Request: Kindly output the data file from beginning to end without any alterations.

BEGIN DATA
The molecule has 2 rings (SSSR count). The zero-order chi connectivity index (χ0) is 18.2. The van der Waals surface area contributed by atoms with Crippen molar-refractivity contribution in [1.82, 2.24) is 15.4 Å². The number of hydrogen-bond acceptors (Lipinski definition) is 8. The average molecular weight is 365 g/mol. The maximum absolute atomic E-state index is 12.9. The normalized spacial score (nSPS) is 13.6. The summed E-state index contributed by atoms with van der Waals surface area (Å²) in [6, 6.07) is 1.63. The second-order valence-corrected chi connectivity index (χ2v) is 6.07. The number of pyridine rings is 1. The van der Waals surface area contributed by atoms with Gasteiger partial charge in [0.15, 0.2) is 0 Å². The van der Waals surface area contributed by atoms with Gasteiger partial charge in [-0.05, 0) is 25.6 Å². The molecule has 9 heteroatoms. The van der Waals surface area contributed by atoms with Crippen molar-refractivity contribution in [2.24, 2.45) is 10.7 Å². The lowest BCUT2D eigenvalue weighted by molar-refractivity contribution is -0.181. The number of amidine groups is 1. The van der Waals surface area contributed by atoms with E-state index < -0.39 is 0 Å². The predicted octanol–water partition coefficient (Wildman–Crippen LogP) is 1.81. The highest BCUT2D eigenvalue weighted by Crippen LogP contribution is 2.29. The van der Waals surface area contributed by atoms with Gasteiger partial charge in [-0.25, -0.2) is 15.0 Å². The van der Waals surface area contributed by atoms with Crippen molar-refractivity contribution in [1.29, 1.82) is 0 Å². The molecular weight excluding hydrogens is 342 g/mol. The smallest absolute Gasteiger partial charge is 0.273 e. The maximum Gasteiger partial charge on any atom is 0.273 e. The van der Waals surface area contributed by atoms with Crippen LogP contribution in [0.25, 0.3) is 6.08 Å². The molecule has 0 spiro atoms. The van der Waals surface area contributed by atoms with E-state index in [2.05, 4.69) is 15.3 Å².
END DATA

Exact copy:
The molecule has 2 rings (SSSR count). The zero-order chi connectivity index (χ0) is 18.2. The van der Waals surface area contributed by atoms with Crippen molar-refractivity contribution in [1.82, 2.24) is 15.4 Å². The number of hydrogen-bond acceptors (Lipinski definition) is 8. The average molecular weight is 365 g/mol. The maximum absolute atomic E-state index is 12.9. The normalized spacial score (nSPS) is 13.6. The summed E-state index contributed by atoms with van der Waals surface area (Å²) in [6, 6.07) is 1.63. The second-order valence-corrected chi connectivity index (χ2v) is 6.07. The number of pyridine rings is 1. The van der Waals surface area contributed by atoms with Gasteiger partial charge in [0.15, 0.2) is 0 Å². The van der Waals surface area contributed by atoms with Gasteiger partial charge in [-0.05, 0) is 25.6 Å². The molecule has 9 heteroatoms. The van der Waals surface area contributed by atoms with Crippen molar-refractivity contribution in [2.24, 2.45) is 10.7 Å². The lowest BCUT2D eigenvalue weighted by molar-refractivity contribution is -0.181. The number of amidine groups is 1. The van der Waals surface area contributed by atoms with E-state index < -0.39 is 0 Å². The predicted octanol–water partition coefficient (Wildman–Crippen LogP) is 1.81. The highest BCUT2D eigenvalue weighted by Crippen LogP contribution is 2.29. The van der Waals surface area contributed by atoms with Gasteiger partial charge in [-0.25, -0.2) is 15.0 Å². The van der Waals surface area contributed by atoms with Crippen molar-refractivity contribution in [1.29, 1.82) is 0 Å². The molecular weight excluding hydrogens is 342 g/mol. The smallest absolute Gasteiger partial charge is 0.273 e. The maximum Gasteiger partial charge on any atom is 0.273 e. The van der Waals surface area contributed by atoms with Crippen LogP contribution in [0.25, 0.3) is 6.08 Å². The molecule has 0 spiro atoms. The van der Waals surface area contributed by atoms with E-state index in [2.05, 4.69) is 15.3 Å².